Top officials of the government coalition partner Funcinpec, who saw many of their leaders murdered and lost much of their power in the 1997 coup d'etat, said Tuesday they were unsure about holding ceremonies to commemorate the 10th anniversary of the fighting.
Prime Minister Hun Sen and forces loyal to his Cambodian People's Party wrested power from contentious Funcinpec, led by Prince Norodom Ranariddh, in a violent coup July 5 and July 6, 1997.
Current Funcinpec President Keo Puth Reaksmey said the party had no plans to commemorate the fighting but would probably be meeting on that day. Funcinpec was busy with preparations for the 2008 national elections, he added.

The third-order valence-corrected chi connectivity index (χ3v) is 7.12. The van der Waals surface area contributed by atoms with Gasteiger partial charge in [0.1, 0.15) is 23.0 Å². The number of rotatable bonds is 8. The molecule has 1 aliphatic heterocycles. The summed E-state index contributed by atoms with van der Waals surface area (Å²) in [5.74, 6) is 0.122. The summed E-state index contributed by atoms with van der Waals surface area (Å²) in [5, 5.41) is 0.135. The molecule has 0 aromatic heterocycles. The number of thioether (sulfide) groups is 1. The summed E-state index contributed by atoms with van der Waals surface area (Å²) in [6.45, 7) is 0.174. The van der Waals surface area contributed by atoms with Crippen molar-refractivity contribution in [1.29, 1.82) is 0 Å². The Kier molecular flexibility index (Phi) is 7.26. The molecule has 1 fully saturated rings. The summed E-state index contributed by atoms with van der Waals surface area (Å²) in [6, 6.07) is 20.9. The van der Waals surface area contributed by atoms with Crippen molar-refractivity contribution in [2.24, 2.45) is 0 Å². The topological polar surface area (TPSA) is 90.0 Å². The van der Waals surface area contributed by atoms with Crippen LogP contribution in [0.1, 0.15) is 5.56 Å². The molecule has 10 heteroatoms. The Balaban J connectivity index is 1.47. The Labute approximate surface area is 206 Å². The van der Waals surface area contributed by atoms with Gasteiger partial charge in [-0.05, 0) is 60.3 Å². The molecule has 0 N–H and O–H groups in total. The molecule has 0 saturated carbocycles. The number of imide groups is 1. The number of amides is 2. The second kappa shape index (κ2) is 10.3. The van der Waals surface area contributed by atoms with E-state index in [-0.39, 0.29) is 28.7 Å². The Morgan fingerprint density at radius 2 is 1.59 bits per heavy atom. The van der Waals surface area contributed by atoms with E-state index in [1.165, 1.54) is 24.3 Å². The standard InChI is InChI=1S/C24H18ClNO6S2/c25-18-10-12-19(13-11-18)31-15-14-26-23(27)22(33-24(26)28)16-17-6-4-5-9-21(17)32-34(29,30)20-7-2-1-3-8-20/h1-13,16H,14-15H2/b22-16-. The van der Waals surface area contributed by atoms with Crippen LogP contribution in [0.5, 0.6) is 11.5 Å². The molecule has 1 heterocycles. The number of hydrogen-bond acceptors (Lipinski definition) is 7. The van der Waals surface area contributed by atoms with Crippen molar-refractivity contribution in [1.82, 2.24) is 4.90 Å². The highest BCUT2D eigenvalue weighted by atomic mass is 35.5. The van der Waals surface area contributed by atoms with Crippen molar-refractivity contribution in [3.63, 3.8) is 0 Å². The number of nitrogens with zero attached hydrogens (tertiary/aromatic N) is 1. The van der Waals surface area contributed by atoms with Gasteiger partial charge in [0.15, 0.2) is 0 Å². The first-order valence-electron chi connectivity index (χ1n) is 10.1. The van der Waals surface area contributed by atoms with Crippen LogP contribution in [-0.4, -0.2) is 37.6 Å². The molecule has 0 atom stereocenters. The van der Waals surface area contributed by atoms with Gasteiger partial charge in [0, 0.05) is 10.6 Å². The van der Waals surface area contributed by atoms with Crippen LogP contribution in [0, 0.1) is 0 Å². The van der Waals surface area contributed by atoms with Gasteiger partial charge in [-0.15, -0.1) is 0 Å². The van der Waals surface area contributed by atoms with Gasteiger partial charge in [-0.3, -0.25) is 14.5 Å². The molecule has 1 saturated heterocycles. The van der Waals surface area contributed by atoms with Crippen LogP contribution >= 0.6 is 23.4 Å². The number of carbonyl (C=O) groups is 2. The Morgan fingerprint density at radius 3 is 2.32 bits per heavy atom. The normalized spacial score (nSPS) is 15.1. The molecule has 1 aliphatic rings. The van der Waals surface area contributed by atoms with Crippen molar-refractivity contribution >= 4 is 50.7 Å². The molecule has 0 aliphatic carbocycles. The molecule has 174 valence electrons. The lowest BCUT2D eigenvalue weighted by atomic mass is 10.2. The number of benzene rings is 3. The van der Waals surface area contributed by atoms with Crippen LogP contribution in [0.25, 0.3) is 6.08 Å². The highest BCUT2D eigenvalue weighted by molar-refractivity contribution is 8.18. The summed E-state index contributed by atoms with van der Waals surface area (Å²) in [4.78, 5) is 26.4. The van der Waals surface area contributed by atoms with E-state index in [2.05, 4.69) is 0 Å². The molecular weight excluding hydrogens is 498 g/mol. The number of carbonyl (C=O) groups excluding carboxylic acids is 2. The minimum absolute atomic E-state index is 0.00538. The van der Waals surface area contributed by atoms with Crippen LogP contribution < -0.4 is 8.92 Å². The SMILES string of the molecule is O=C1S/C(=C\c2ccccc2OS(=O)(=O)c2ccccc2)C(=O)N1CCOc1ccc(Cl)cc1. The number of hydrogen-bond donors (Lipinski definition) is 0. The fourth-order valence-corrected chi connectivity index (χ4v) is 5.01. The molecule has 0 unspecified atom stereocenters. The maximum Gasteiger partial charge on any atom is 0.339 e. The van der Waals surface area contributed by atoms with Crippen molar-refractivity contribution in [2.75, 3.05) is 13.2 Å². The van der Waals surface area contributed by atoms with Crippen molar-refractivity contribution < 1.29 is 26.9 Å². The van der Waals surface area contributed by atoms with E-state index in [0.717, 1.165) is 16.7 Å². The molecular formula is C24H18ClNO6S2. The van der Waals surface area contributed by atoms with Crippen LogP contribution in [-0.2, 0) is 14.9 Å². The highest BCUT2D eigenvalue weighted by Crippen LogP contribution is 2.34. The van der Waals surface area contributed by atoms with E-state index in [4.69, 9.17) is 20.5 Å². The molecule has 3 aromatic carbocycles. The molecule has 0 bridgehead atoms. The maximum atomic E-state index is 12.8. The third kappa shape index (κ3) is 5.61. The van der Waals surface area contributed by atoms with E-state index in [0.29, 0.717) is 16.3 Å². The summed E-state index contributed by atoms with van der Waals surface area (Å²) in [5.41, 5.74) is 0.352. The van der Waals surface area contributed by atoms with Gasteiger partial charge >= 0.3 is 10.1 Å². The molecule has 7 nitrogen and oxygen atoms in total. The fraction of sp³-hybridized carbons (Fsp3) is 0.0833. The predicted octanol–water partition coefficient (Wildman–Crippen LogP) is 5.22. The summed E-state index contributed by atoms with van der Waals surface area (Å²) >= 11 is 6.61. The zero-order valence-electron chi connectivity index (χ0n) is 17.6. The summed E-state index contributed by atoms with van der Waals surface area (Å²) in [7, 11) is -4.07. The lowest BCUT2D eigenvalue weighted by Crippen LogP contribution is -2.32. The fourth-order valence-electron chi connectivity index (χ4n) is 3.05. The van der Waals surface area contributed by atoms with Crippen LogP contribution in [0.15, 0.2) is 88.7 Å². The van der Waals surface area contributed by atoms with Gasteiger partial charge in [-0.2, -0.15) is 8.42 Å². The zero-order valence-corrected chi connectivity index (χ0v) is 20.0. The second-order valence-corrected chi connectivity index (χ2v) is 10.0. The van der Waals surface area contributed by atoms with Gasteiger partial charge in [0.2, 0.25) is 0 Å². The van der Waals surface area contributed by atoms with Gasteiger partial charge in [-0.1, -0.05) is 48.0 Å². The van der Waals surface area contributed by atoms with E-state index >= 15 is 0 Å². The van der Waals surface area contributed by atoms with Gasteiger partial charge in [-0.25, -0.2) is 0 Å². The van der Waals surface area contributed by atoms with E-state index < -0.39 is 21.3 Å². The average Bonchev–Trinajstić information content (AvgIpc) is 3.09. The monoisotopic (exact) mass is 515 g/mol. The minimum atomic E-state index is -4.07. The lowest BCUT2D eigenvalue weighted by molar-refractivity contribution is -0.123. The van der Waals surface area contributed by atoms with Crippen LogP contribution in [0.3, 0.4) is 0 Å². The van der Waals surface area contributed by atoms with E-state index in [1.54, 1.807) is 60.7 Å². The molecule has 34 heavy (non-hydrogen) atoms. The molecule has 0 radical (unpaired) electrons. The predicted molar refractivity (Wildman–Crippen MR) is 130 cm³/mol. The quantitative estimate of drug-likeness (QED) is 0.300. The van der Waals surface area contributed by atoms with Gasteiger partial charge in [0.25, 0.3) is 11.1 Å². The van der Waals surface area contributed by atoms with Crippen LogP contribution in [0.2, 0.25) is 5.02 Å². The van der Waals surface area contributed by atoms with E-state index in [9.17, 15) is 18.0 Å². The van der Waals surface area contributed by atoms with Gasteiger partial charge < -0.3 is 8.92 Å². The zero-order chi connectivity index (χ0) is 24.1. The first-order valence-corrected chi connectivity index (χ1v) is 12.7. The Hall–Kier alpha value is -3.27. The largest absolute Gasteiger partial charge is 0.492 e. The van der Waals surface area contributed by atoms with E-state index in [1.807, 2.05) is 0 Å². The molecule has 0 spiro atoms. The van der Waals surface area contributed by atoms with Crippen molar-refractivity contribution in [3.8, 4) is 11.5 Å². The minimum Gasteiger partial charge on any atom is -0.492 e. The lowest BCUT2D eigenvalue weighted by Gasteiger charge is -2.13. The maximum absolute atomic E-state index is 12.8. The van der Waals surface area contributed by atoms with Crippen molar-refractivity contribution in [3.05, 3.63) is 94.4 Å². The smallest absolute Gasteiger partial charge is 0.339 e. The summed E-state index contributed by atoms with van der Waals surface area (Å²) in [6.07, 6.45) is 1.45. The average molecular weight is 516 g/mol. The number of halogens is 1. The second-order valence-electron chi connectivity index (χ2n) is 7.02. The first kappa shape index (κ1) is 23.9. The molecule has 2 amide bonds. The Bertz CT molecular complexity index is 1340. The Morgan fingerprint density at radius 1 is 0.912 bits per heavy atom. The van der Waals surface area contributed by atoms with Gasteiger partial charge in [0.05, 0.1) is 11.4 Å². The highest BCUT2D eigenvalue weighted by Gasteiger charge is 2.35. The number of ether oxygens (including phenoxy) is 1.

"I cannot assure you, because if I do, it might be wrong," Keo Puth Reaksmey said. "If we go ahead and do it, it will not be a problem. We have time and the budget for it. The members are going to the provinces and towns and maybe no one is thinking about this yet."
The coup, which saw executions and disappearances, led to plummeting foreign investment, the loss of government positions by Funcinpec members and a CPP seizure of control.
In past years, under Prince Ranariddh, the party marked the day.
Opposition Sam Rainsy Party members said they had plans to commemorate the violence.
"SRP always remembers that day as a bad day for democracy in Cambodia," opposition lawmaker Son Chhay said.